EFFECT OF OPENCORE CUSTOM-MODE ON WINDOWS (HWiNFO64)

When examining the differences on Windows using HWiNFO64 the following was noted: Windows appeared to load completely unchanged from loading Windows via rEFInd or via BIOS direct. No Mac specifics leaked into Windows.

See details in Table 1

3. Booting Windows via rEFInd

This boots Windows in a way which is completely separate from OpenCore and rEFInd will have no effect on Windows. When selecting the macOS/OpenCore option in rEFInd, OpenCore is chain-loaded.

Configuration and installation of rEFInd will be discussed in the next Chapter.

EFFECT OF rEFInd ON WINDOWS (ACPI)

Xiasl found no additional SSDT tables, as rEFInd makes no such changes.

EFFECT OF rEFInd ON WINDOWS (HWiNFO64)

When examining the differences on Windows using HWiNFO64 the following was noted: Windows loaded completely unchanged from loading Windows via BIOS direct, as rEFInd makes no changes. No Mac specifics are able to leak into Windows.

See details in Table 1

4. Booting Windows via BIOS Boot Menu

This boots Windows in a way which is completely separate as no other boot loaders are involved. OpenCore is on the macOS drive and will only load when its disk is selected.

EFFECT OF BIOS ON WINDOWS (ACPI & HWiNFO64)

Since Windows loads via BIOS directly, the macOS disk has no effect at all upon the Windows ACPI tables or upon the Windows configuration. No Mac specifics are able to leak into Windows.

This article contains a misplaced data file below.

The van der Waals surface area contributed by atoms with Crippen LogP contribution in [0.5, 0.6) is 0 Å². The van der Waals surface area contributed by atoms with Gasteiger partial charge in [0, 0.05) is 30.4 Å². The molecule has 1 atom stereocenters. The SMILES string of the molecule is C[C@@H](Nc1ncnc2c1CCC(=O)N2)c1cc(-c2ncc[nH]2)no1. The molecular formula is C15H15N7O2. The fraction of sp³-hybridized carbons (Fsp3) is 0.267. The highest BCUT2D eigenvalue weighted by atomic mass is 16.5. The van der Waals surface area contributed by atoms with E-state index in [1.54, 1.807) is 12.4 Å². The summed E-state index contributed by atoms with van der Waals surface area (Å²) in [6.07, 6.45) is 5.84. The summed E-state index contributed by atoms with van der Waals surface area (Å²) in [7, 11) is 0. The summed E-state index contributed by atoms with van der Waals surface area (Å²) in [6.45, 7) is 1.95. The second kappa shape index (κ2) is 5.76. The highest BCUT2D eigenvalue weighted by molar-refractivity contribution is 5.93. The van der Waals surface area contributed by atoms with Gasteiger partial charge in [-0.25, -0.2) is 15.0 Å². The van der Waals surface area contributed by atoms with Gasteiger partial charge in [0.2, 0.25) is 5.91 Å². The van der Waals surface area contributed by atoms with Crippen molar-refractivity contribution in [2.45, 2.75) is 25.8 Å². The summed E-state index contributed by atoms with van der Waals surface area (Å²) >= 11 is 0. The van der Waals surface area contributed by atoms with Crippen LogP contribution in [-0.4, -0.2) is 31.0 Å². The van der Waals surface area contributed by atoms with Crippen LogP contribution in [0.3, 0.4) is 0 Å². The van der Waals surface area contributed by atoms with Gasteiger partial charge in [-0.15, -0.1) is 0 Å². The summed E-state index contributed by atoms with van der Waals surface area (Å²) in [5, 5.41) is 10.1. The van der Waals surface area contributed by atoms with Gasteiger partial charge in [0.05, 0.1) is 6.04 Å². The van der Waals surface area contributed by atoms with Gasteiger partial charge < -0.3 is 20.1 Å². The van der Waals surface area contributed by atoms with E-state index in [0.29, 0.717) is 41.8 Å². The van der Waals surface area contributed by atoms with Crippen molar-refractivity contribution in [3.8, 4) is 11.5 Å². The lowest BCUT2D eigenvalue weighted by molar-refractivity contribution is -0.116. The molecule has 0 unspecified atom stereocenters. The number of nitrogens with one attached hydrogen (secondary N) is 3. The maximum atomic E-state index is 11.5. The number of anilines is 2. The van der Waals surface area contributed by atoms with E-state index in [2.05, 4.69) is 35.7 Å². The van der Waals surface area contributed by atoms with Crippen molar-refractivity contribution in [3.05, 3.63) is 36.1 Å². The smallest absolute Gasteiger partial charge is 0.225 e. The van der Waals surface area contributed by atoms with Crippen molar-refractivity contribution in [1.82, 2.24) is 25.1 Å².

See details in Table 1

Advantages and disadvantages:

For the initially described Esports Gaming & Final Cut Pro Editing use case, only the rEFInd Boot or the BIOS Boot Menu options are completely safe. But for most people booting Windows via OpenCore, Option 1 or 2 are the recommended choices.

  1. If you want the BootCamp experience with Windows, use Option 1, as intended by the OpenCore developers. No changes to your Config.plist are necessary. You will be able to use the Apple BootCamp utility and the Startup Disk to switch between Windows and macOS. Windows might need to be re-activated or may be difficult to activate. Some Windows apps might require your action due to the apparent hardware change.

  2. If you want Windows (largely) unaffected by OpenCore, use Option 2 with Custom Mode. Make the required changes to your Config.plist and check that none of your SSDTs or Quirks impact Windows. Some of the BootCamp style integration between OpenCore and Windows might be lost.

  3. If you want to be absolutely sure that even a misconfigured OpenCore cannot effect your Windows configuration, use Option 3 with rEFInd and follow the installation guide in the next chapter. The macOS StartUp Disk setting will no be able to influence which operating system is started by rEFInd, but for example different versions of macOS booted by OpenCore on the same computer can still be set via StartUp disk.

  4. If you don't want to bother with installing rEFInd, but still want to be absolutely sure that even a misconfigured OpenCore cannot affect your Windows configuration, use Option 4 with the BIOS Boot Menu. You might forget to press the correct key on time and boot to the wrong OS. In some setups with iGPU and a macOS disabled dGPU, this option is quite cumbersome and prone to user error.